Techno-Culture, New Politics, and Philosophy in East Asia
Asiascape Vistas is a forum for discussion about the many and various dimensions of cyberculture found in or originating from East Asia. Its focus is on the interplay between these media and questions of politics & philosophy. Contributions are from the academic collective responsible for the core project, but other contributions will also be considered by that collective.
If you wish to contribute to Asiacape Vistas, please send an email using the form on the contact page.
Admission is free and all are welcome.
For catering purposes we kindly ask that your register.
More information and registration is here: asiascape.org/mangainasessay.html
The screening will be followed by a discussion led by manga artist and scholar Lien Fan Shen.
(please scroll down for a more detailed description of the event)
Tickets, time & location
Ken Kubo is a Japanese male, living quite happily with his girlfriend Yoshiko and being a member of his college's tennis team, until he meets one of his former friends from high school, Tanaka. After Tanaka brings him into his circle of friends (all of them being otaku, too: a female illustrator, an information geek, a martial artist, a weapons collector...), Kubo soon makes the wish to become the Otaking, the King of all the otaku.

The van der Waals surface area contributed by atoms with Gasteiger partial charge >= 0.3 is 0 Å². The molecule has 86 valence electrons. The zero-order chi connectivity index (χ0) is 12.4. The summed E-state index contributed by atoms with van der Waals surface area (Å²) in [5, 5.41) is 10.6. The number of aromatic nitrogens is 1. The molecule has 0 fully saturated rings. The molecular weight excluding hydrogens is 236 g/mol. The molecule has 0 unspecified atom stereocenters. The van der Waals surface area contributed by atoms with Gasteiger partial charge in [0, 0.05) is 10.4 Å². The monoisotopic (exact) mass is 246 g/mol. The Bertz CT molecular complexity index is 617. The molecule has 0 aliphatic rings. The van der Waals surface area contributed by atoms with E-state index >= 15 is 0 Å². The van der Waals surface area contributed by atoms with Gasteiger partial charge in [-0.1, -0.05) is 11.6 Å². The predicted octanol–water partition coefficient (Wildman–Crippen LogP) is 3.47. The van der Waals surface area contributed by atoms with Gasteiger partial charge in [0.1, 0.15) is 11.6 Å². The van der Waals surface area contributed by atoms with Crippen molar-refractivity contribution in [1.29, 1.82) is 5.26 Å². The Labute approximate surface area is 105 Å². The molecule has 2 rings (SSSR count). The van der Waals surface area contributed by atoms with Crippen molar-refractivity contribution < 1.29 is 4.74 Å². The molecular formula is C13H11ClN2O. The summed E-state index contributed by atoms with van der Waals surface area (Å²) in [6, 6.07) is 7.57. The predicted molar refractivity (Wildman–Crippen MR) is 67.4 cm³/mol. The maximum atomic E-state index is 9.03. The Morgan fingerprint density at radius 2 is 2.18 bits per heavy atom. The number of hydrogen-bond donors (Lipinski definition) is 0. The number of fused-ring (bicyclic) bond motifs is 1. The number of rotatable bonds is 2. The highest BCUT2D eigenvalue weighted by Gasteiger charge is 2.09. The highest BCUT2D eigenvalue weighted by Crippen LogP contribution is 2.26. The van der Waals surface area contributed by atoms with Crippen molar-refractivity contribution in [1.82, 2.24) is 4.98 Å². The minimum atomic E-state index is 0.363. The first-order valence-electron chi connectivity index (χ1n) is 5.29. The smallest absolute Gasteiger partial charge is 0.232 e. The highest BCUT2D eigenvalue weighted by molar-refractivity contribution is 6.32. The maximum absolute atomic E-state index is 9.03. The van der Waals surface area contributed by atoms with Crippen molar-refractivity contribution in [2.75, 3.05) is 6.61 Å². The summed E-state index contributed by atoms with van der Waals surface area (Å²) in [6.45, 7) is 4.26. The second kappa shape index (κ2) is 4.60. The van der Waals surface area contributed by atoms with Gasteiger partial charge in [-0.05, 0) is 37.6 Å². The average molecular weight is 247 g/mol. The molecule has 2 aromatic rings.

He manages to create his own model kits, open shops, and even build a factory in China. Later, he loses it all when one of his rivals (who's also married to Yoshiko, who never forgave Kubo for abandoning her) takes control of his enterprise, but after Kubo and Tanaka make peace, teaming up with hard-working artist Misuzu, Kubo successfully take over the anime industry with a magical girl show, "Misty May". Ken and Tanaka create Otakuland, the equivalent of Disneyland for otaku. The story suggests Otakuland to be located in the same city of Urayasu, Chiba Prefecture, as the original Tokyo Disneyland. Ken and Tanaka return to Otakuland in a post-apocalyptic submerged Japan and find a robot piloted by their old otaku friends. Then they fly off to space in search of the planet of Otaku.
After the screening, Lien Fan Shen, a graphic novelist and Assistant Professor in the Division of Film Studies at the University of Utah, will discuss this docu-anime and fan culture.
Lien Fan Shen earned a Ph. D. in Art Education at The Ohio State University and an MFA in Computer Art from the School of Visual Arts in NYC. Her creative work includes graphic novels, animation, and digital arts, and her research interest focuses on Japanese animation and Critical theory. Shen published five graphic novels, and her graphic novels were selected in the Golden Caldron Awards by the Government Information Office and awarded The Best Romantic Comic in Taiwan. Her animation and digital arts have been screened and exhibited in Singapore, Japan, Taiwan, and United States. Shen recently collaborated with choreographer and computer scientist to create real-time interactive digital art that combines dance performance and animated images. Their collaboration has received Center for Interdisciplinary arts and technology Research Fellowship Award.
Lien Fan Shen is currently Artist-in-Residence at Leiden University.